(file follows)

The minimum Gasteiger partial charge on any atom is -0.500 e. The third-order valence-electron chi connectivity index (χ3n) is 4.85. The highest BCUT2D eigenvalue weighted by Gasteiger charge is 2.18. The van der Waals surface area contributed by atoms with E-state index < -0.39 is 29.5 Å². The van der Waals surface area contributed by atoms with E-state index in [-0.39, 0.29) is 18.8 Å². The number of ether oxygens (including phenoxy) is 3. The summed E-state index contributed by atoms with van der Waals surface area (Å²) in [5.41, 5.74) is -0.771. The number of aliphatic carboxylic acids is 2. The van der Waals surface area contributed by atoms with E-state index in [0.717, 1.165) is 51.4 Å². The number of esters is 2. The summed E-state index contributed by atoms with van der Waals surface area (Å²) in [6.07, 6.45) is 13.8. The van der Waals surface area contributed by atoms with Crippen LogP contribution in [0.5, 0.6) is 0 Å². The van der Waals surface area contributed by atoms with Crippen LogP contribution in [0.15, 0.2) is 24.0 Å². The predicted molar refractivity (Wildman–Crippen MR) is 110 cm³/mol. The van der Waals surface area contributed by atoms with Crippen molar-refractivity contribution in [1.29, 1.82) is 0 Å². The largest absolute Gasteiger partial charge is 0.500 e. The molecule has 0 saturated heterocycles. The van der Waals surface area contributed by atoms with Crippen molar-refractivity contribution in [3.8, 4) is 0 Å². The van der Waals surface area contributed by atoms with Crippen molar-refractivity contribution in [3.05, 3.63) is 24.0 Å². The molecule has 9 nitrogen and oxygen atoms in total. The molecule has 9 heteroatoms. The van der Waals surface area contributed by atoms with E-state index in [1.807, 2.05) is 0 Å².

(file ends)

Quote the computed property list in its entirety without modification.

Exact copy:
The minimum Gasteiger partial charge on any atom is -0.500 e. The third-order valence-electron chi connectivity index (χ3n) is 4.85. The highest BCUT2D eigenvalue weighted by Gasteiger charge is 2.18. The van der Waals surface area contributed by atoms with E-state index < -0.39 is 29.5 Å². The van der Waals surface area contributed by atoms with E-state index in [-0.39, 0.29) is 18.8 Å². The number of ether oxygens (including phenoxy) is 3. The summed E-state index contributed by atoms with van der Waals surface area (Å²) in [5.41, 5.74) is -0.771. The number of aliphatic carboxylic acids is 2. The van der Waals surface area contributed by atoms with E-state index in [0.717, 1.165) is 51.4 Å². The number of esters is 2. The summed E-state index contributed by atoms with van der Waals surface area (Å²) in [6.07, 6.45) is 13.8. The van der Waals surface area contributed by atoms with Crippen LogP contribution in [0.5, 0.6) is 0 Å². The van der Waals surface area contributed by atoms with Crippen LogP contribution in [0.15, 0.2) is 24.0 Å². The predicted molar refractivity (Wildman–Crippen MR) is 110 cm³/mol. The van der Waals surface area contributed by atoms with Crippen molar-refractivity contribution in [1.29, 1.82) is 0 Å². The largest absolute Gasteiger partial charge is 0.500 e. The molecule has 0 saturated heterocycles. The van der Waals surface area contributed by atoms with Crippen molar-refractivity contribution in [3.8, 4) is 0 Å². The van der Waals surface area contributed by atoms with Crippen molar-refractivity contribution in [3.05, 3.63) is 24.0 Å². The molecule has 9 nitrogen and oxygen atoms in total. The molecule has 9 heteroatoms. The van der Waals surface area contributed by atoms with E-state index in [1.807, 2.05) is 0 Å².